Thomas E. Woods, Jr., is the New York Times bestselling author of 11 books, including The Politically Incorrect Guide to American History and Meltdown (on the financial crisis.) A senior fellow of the Ludwig von Mises Institute, Woods has appeared on MSNBC, CNBC, FOX News, FOX Business, C-SPAN, Bloomberg Television, and hundreds of radio programs... (Read More)
Tonight on Stossel (FOX Business, 9pm ET tonight) my friend Ed Stringham will talk about how online dispute resolution, which everyone assumed would require government involvement, occurs almost entirely in the absence of government.
PayPal transfers billions of dollars for countless members. They assumed they’d need a lot of government assistance in tracking crooks. But as Stringham points out:
They faced fraudsters from all over the world. They turned to the FBI. But the FBI had no idea who these people were…. [PayPal] developed a private fraud detection system, where they used computers to say, ‘This might be fraudulent,’ and then it would send it to a human to investigate that.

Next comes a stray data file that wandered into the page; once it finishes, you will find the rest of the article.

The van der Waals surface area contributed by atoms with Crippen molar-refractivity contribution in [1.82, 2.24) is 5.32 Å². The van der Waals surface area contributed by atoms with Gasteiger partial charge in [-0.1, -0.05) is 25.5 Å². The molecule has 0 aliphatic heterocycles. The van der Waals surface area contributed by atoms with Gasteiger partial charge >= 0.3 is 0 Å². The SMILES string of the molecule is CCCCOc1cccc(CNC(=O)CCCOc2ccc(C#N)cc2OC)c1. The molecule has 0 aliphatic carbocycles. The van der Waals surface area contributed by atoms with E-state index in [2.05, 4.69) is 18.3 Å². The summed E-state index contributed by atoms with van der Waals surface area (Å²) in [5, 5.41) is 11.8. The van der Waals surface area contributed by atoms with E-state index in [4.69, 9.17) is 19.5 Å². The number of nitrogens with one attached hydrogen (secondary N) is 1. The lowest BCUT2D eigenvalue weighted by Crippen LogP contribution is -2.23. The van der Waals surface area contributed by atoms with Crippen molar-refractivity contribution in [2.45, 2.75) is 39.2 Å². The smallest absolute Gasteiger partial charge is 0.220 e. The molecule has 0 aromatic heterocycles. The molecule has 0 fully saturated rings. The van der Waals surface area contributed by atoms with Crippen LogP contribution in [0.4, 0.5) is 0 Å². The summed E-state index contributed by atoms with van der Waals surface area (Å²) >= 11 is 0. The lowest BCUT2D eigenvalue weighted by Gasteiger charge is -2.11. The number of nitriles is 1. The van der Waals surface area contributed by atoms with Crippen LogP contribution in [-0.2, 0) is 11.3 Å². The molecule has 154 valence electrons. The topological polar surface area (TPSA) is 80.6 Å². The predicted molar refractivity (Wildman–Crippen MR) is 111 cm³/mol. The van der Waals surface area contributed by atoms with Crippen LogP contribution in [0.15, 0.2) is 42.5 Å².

Government is also ill suited to handle problems likely to arise on eBay. What to do if someone fails to deliver a product, or delivers a product that does not match its description? Want to wait for that to wind its way through the government’s monopoly legal system?
Stringham observes that eBay “and other groups developed private reputation mechanisms. When you go onto eBay, you know there’s a 99 percent chance that you’re going to get the goods delivered.”
Read Stossel’s column “No Regulation? No Problem.”